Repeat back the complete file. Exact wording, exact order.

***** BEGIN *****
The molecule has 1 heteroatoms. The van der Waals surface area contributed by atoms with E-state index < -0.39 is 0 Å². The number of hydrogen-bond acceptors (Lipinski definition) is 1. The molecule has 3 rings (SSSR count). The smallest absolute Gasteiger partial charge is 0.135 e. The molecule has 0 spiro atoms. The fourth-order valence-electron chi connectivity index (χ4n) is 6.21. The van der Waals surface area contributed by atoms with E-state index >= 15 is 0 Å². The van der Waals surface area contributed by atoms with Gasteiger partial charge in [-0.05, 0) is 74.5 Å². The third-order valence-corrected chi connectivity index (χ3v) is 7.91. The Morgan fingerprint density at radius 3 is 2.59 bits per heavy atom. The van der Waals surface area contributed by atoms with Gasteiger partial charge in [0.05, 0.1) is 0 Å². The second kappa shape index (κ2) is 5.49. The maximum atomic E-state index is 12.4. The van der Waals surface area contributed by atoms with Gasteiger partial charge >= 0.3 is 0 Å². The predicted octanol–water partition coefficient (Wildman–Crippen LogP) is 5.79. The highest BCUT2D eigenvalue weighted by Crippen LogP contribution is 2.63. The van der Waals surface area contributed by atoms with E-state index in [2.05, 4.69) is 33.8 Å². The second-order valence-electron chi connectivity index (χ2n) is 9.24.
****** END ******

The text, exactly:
The molecule has 1 heteroatoms. The van der Waals surface area contributed by atoms with E-state index < -0.39 is 0 Å². The number of hydrogen-bond acceptors (Lipinski definition) is 1. The molecule has 3 rings (SSSR count). The smallest absolute Gasteiger partial charge is 0.135 e. The molecule has 0 spiro atoms. The fourth-order valence-electron chi connectivity index (χ4n) is 6.21. The van der Waals surface area contributed by atoms with E-state index >= 15 is 0 Å². The van der Waals surface area contributed by atoms with Gasteiger partial charge in [-0.05, 0) is 74.5 Å². The third-order valence-corrected chi connectivity index (χ3v) is 7.91. The Morgan fingerprint density at radius 3 is 2.59 bits per heavy atom. The van der Waals surface area contributed by atoms with Gasteiger partial charge in [0.05, 0.1) is 0 Å². The second kappa shape index (κ2) is 5.49. The maximum atomic E-state index is 12.4. The van der Waals surface area contributed by atoms with Gasteiger partial charge >= 0.3 is 0 Å². The predicted octanol–water partition coefficient (Wildman–Crippen LogP) is 5.79. The highest BCUT2D eigenvalue weighted by Crippen LogP contribution is 2.63. The van der Waals surface area contributed by atoms with E-state index in [2.05, 4.69) is 33.8 Å². The second-order valence-electron chi connectivity index (χ2n) is 9.24.